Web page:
One of your goals in Newark has been to “set a national standard for urban transformation.” What can other cities learn from what you’ve accomplished?
The great thing about cities these days is that success doesn’t exist in a vacuum. More and more, the first thing I see happening with new mayors is them reaching out to other mayors. That’s what I did when I entered office, and that’s what other mayors are now doing with me. The reason we had four years of double-digit reductions in shootings is that we approached crime as more than just a police issue. We have the first-ever pro bono legal service for ex-offenders. We have one-stop centers for youth coming out of prison; we have a fatherhood program that’s gotten a lot of national attention. If you think someone’s carrying an illegal gun, all you do is call a tip line. You get four digits, you call back and see if we’ve made an arrest—we don’t need a conviction, we just want to recover the weapon—and then, if we have, you get another four digits that you can use to get $1,000 from a number of local banks. It’s just those eight digits, no questions asked. Many of these are ideas we took from other cities and tried to improve on.
Why is there more cooperation between cities now than in the past?
There’s a famous quote from Fiorello La Guardia: “There’s no Democratic or Republican way to fix a pothole.” Mayors don’t have time for pontification. They demand progress. Many people on the national level—especially in the national legislature—see it as “If the other side wins, I lose.” That turns politics into a zero-sum game. The better metaphor for my level of government is a candle. If I can light my candle from your flame, we are creating even more light for our country. That’s what’s going on in cities in America today.
The press tends to treat the recession as an inside-the-Beltway problem. But how has it affected governing on a local level?
The rhetoric you hear on the national level you see in vivid reality here in cities. From soup kitchens to government services, the demands are going up, but the resources to meet those needs are going down, and it’s forcing us to be a lot more creative.
Let’s talk education. Obviously, the big news is the $100 million donation from Facebook founder Mark Zuckerberg. But Newark already spends $20,000 per student. How will you ensure that the city isn’t just throwing good money after bad?
The highest-performing public school in our county is a Newark charter school. But we also have the benefit of learning from the best practices all around the country, and we have the resources to invest in those best practices here, to make Newark the laboratory of excellence. We’re not New York City. We’re not Chicago. New York has 1.2 million school-age children. We have 42,000. Our smaller scale means we can demonstrate excellence so much more quickly.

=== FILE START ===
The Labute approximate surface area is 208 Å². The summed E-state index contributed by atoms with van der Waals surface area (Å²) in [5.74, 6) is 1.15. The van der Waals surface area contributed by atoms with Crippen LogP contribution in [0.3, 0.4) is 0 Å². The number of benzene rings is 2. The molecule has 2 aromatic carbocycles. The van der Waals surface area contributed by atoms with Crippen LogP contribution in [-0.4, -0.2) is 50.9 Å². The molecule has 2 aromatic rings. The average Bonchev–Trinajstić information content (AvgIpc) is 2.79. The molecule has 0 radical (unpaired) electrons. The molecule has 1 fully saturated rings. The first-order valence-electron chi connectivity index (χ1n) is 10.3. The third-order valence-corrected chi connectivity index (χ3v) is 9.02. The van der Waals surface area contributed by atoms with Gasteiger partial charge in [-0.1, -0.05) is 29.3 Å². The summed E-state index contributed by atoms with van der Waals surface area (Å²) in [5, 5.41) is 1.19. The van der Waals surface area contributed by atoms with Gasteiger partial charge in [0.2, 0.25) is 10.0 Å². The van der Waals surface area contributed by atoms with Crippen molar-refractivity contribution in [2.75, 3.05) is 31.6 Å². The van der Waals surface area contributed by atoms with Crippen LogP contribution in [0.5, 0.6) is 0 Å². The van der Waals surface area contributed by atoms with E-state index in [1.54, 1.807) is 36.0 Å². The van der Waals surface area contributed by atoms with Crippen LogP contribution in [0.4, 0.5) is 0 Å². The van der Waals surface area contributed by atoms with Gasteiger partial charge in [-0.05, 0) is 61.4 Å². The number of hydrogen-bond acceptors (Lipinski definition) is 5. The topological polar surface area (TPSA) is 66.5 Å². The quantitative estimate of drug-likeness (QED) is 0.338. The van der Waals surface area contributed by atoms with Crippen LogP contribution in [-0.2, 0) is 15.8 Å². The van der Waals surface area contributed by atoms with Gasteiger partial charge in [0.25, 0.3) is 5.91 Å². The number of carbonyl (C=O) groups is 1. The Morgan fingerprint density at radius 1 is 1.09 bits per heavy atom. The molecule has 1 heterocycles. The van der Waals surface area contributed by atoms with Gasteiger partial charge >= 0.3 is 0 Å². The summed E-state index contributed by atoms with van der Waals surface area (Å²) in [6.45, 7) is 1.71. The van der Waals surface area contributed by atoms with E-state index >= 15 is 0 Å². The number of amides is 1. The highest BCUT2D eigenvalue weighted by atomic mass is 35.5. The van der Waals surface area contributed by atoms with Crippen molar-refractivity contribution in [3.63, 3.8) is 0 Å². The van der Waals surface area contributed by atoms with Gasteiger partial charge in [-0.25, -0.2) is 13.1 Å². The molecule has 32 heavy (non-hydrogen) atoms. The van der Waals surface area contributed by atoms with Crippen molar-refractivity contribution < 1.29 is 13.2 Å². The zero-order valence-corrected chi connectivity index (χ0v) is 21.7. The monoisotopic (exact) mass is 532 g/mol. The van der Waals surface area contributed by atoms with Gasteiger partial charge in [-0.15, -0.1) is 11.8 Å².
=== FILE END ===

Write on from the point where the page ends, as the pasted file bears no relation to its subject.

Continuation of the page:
If you were having a beer with the president right now, what advice would you give him?
I’d probably ask him for advice on how he stays so thin.
It helps that he has his own chef.
[Laughs] And I’m a bachelor living alone in an apartment that I’d be embarrassed to show you.
Never good for staying in shape.
No, no. Look, the Obama I saw in this past month is a guy who can really get it done. He took a shellacking on this tax deal from both sides. But his pragmatism was very much on point in terms of moving the economy forward. This is a guy I’ve known since before he was president. He is not a wild ideologue. He looks at things in a very sober, measured way. So if this tax deal is a foreshadowing of what’s going to happen when we have more of a divided government, I’m very encouraged.
Are there term limits in Newark?
[Laughs] Unfortunately not. We have a city of dynastic mayors. My predecessor was here for 20 years.
So how long do you plan to stay?
I’m leaving everything open. That said, with this new educational opportunity, there might now be a strong argument to stick around for a third term.
It sounds as if the Zuckerberg donation has changed your thinking.
Yeah. I think that the most important unfinished business in our democracy is the crafting of an education system that’s the best in the world. Right now, I’ve got three school years to do some very good work. But then I’m going to have to assess where I think I can make the most difference.